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Light Brigade hero Thomas Warr's memorial in Fordington
A ONCE-forgotten Dorchester war hero will never lie unnoticed again.
The man who discovered the story of Crimean War Trooper Thomas Warr put a cross at the veteran’s grave to mark 159 years since the Charge of the Light Brigade.
Warr was one of the ‘noble 600’ who faced almost certain death when the order came to charge the Russian guns at Balaclava in 1854.
He was born in Dorchester in 1830 and despite the battle he had survived, died penniless in a workhouse in the town at the age of 87.
Despite being one of the last survivors of the Crimean War, he lay in an unmarked pauper’s grave in St George’s church, Fordington, for years.
That was until former soldier and military historian Peter Metcalfe discovered his story.
And in 2006, Thomas Warr got the commemoration he deserved.
The service made national headlines at the time – but seven years on, Warr is still remembered.
To mark the anniversary of the Charge of the Light Brigade this year, Peter Metcalfe laid a cross at the trooper’s grave.
He said: “I am a member of the Crimean War Research Society and I went to the Crimea for the 150th anniversary.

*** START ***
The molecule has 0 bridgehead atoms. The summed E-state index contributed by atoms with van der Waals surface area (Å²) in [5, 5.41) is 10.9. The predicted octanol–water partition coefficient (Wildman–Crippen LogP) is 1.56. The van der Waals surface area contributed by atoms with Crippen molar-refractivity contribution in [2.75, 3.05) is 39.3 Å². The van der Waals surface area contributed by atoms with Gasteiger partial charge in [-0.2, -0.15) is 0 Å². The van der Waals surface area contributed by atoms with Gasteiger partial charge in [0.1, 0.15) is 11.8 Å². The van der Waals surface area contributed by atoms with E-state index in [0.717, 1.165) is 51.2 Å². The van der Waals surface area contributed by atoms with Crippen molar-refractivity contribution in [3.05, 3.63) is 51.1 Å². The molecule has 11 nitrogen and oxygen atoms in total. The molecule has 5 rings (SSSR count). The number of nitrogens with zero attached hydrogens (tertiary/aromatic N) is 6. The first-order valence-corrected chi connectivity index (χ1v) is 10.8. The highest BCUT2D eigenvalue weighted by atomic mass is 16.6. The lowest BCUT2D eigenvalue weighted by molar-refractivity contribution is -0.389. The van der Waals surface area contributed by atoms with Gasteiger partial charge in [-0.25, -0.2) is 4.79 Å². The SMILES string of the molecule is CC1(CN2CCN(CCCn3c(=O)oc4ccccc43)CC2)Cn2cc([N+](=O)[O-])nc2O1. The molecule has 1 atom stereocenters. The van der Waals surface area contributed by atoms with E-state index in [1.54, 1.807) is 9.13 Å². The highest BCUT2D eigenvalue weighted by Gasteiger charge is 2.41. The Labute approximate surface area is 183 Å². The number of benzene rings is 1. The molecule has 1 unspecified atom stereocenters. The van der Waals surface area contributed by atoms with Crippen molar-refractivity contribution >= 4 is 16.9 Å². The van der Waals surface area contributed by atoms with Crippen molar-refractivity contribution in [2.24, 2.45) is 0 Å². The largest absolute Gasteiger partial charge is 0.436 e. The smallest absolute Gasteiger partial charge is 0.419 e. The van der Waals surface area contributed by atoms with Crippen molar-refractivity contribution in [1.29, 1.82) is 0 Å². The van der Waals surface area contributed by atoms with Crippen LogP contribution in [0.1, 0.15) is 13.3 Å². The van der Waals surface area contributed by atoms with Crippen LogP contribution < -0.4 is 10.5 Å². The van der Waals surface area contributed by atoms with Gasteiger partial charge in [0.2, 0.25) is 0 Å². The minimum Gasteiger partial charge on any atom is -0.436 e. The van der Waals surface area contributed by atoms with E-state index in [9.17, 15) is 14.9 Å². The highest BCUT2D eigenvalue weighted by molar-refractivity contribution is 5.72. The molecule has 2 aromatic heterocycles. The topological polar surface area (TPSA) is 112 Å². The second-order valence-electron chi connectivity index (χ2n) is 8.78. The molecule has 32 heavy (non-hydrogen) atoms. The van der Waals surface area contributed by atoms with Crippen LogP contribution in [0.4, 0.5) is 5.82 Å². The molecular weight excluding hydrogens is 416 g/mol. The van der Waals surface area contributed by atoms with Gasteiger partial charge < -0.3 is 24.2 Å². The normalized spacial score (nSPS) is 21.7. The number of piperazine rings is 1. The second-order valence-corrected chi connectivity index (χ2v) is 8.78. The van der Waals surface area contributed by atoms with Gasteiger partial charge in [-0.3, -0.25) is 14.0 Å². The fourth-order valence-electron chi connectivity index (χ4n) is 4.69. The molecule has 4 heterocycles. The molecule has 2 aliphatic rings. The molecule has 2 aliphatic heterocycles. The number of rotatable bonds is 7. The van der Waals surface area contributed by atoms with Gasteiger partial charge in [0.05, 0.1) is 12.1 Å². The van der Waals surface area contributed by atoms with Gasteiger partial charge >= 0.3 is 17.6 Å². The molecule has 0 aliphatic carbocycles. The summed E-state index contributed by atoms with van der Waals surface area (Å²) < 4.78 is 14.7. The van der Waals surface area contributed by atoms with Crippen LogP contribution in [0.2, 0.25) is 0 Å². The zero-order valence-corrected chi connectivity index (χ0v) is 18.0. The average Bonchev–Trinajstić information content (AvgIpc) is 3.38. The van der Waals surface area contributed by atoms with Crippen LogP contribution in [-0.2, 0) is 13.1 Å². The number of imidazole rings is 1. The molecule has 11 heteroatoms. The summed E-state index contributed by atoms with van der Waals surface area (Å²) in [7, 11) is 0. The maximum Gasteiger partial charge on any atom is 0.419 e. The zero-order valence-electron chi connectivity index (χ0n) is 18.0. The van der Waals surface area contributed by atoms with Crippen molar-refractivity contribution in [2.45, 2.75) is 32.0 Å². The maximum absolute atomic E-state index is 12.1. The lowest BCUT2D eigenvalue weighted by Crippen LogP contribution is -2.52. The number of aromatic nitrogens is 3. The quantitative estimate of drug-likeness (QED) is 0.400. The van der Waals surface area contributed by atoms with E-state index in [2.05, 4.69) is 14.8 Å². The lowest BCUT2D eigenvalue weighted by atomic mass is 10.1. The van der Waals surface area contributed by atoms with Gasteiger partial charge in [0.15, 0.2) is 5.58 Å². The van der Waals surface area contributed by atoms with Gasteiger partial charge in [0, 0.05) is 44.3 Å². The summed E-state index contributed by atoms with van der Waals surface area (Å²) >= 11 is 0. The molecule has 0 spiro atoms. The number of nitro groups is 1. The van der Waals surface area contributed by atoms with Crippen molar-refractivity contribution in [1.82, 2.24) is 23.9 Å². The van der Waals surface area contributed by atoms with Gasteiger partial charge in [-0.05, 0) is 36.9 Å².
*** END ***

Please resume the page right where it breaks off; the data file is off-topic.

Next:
“When I came back I was very interested and I did some research and found that about 400 yards from my house was a poor old trooper who had charged and was buried in a pauper’s grave with two other people on top of him.
“I spent a year or so researching and in 2006, on the 152nd anniversary, I organised a commemoration.”
A service was held at St Peter’s Church in High West Street before a smaller commemoration at St George’s.
There are two plaques in the church’s cemetery – one on the grave and one on the gate, which gives more detail about Warr’s life.
Mr Metcalfe added: “Tom Warr was forgotten for a long time, but he won’t be forgotten again.”
He is hoping that a bigger commemoration can be put together for next year’s 160th anniversary.
Next year is also the centenary of the start of World War One and a number of commemorative events will be taking place in the town.
* AT first it was thought that Thomas Warr didn’t have any relatives. But his wife, Amelia, was discovered in a pauper’s grave in Weymouth cemetery five years ago.
The couple married when Tom came back from the Crimea.
Amelia died in 1886 aged 55. A service was held at her grave in 2008.
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